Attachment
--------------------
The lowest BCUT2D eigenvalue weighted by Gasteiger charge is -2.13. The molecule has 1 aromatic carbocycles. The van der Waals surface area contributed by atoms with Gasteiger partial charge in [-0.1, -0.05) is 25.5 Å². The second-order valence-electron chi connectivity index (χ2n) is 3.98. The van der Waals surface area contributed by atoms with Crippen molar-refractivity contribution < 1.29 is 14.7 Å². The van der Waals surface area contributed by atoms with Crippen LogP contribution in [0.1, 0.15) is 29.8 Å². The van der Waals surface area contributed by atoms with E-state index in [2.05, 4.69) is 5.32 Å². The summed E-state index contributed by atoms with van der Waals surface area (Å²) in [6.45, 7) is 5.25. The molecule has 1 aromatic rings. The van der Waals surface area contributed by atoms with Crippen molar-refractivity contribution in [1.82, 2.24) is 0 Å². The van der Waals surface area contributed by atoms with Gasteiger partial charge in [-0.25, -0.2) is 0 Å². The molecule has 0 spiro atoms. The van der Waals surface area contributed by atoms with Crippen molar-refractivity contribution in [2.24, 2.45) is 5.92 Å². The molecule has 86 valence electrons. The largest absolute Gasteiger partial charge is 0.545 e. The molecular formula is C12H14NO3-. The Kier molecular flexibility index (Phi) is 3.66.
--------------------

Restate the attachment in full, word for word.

The lowest BCUT2D eigenvalue weighted by Gasteiger charge is -2.13. The molecule has 1 aromatic carbocycles. The van der Waals surface area contributed by atoms with Gasteiger partial charge in [-0.1, -0.05) is 25.5 Å². The second-order valence-electron chi connectivity index (χ2n) is 3.98. The van der Waals surface area contributed by atoms with Crippen molar-refractivity contribution < 1.29 is 14.7 Å². The van der Waals surface area contributed by atoms with Crippen LogP contribution in [0.1, 0.15) is 29.8 Å². The van der Waals surface area contributed by atoms with E-state index in [2.05, 4.69) is 5.32 Å². The summed E-state index contributed by atoms with van der Waals surface area (Å²) in [6.45, 7) is 5.25. The molecule has 1 aromatic rings. The van der Waals surface area contributed by atoms with Crippen molar-refractivity contribution in [1.82, 2.24) is 0 Å². The van der Waals surface area contributed by atoms with Gasteiger partial charge in [-0.25, -0.2) is 0 Å². The molecule has 0 spiro atoms. The van der Waals surface area contributed by atoms with Crippen molar-refractivity contribution in [2.24, 2.45) is 5.92 Å². The molecule has 86 valence electrons. The largest absolute Gasteiger partial charge is 0.545 e. The molecular formula is C12H14NO3-. The Kier molecular flexibility index (Phi) is 3.66.